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Coronavirus continues to complicate MLB's return plans as negotiations continue

Commissioner Rob Manfred speaks during the Major League

Commissioner Rob Manfred speaks during the Major League Baseball winter meetings Wednesday, Dec. 11, 2019, in San Diego. Credit: AP/Gregory Bull

Major League Baseball retreated from Arizona and Florida on Saturday, beaten back by a COVID-19 surge in both states, and teams now must plan to conduct spring training 2.0 in their home ballparks.

The feasibility of scheduling a regular season remains unclear, and the Players Association does not seem to be in any rush to facilitate the efforts of commissioner Rob Manfred, who can proceed independent of the union’s approval.

This was all put in motion Friday night when Manfred notified the Players Association that he would not respond to the union’s proposal of 70 games at prorated salary, effectively cutting off further negotiations. Manfred believed that he already had crafted the framework of a 60-game season during a Tuesday night summit with union chief Tony Clark in Arizona. When the Players Association publicly announced that wasn’t the case and tried to counter, the owners immediately rejected the attempt.

“MLB has informed the Association that it will not respond to our last proposal and will not play more than 60 games,” the union said in Friday’s statement. “Our executive board will convene in the near future to determine next steps. Importantly, players remain committed to getting back to work as soon as possible.”

“Near future” is open to interpretation. It was one week ago that Clark himself called a halt to these negotiations, describing them as “futile,” and challenged Manfred to tell the players “when and where” to show up for work.

Clark’s proclamation implied that once the players were granted prorated pay, which was the inflexible core of their demands, Manfred was free to set the schedule, according to the March 26 agreement.

That seemed to be the end of this now five-week saga, but it was only the beginning of the next round, as Manfred feared Clark’s bold move was merely baiting the owners into a $1 billion grievance.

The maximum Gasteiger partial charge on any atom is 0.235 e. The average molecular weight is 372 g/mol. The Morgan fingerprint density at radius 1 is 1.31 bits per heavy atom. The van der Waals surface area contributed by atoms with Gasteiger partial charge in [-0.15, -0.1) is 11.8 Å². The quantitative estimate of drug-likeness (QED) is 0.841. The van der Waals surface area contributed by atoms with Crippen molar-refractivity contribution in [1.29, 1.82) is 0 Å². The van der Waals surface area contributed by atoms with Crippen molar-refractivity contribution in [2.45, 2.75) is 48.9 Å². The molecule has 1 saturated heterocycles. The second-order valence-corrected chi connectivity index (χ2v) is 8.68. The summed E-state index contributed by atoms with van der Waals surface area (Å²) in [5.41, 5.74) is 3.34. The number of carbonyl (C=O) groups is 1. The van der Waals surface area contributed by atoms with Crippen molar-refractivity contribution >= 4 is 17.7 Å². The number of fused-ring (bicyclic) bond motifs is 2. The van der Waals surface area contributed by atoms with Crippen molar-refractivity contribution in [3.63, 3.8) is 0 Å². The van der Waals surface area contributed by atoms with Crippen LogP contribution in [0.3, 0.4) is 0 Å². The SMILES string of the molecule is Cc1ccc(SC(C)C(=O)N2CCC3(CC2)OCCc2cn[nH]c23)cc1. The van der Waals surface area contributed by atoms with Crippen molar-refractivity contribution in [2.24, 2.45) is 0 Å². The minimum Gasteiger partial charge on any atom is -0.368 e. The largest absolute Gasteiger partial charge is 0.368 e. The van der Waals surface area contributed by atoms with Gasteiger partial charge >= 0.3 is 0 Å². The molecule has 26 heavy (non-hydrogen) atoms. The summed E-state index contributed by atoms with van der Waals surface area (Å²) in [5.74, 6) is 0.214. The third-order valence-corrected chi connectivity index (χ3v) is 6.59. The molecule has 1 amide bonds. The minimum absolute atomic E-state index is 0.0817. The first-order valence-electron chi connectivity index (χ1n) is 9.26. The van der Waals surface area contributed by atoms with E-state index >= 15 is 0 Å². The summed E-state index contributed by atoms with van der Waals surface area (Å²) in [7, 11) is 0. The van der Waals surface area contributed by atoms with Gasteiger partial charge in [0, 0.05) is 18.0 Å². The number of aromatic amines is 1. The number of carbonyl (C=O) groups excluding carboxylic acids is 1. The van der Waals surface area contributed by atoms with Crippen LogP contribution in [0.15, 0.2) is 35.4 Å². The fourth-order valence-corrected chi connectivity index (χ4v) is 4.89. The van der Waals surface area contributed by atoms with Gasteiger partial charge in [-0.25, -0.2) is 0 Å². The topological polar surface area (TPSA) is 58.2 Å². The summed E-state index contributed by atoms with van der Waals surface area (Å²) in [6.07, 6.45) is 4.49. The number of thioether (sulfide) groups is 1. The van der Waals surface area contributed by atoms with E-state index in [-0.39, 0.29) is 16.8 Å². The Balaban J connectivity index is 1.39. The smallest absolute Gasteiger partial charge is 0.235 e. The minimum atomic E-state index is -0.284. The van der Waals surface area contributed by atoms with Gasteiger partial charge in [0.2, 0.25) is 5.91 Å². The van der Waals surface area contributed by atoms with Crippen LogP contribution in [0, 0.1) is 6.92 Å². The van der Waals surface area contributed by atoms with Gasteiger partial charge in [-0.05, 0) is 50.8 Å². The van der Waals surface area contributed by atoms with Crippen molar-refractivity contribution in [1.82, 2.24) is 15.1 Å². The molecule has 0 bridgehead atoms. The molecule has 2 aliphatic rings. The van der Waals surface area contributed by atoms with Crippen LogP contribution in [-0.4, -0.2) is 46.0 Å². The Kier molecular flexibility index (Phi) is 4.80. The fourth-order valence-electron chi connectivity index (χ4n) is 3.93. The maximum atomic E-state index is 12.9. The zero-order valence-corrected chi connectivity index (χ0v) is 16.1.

There appears to be a path back to a deal if the Players Association chooses to reverse course and accept the 60-game option, which would be worth $1.5 billion in salary and likely would bring the added benefits of a 16-team expanded postseason. The union also must waive any right to a grievance under that agreement.

Based on the players’ recent behavior and the combative tone between the two sides, the union seems inclined to turn down Manfred’s proposal and force the commissioner to go it alone. MLB Network reported Saturday that the union’s eight-player executive council was leaning heavily toward rejecting the 60-game schedule.

Friday morning’s reports of the COVID-19 outbreak at the Phillies’ spring training site in Clearwater was the first domino of camp closures that led to MLB shutting all of them down later that night.

Initially, the plan was to vacate the facilities for deep cleaning and update the protocols to test for COVID-19 before allowing any players or staff to return, basically prepping the sites for full-team workouts later this month. By Saturday afternoon, however, MLB was looking to switch direction again. Teams now had to plan to use their home ballparks for spring training, whenever that turns out to be.

Gov. Andrew M. Cuomo revealed Saturday that the Yankees and Mets would be working out in New York before the two teams confirmed the move. A few hours later, it was reported that four members of the Yankees’ organization had tested positive for COVID-19 in Tampa, a further indication that the virus was affecting many teams.

MLB and the Players Association have yet to complete the health and safety protocols for restarting the season, with both sides making adjustments to the original 67-page manual. But the recent spikes in Florida and Arizona have given everyone reason to pause about playing baseball during this pandemic and rethink the strategy of dealing with the coronavirus, an unpredictable pathogen that could make all of these labor negotiations inconsequential.

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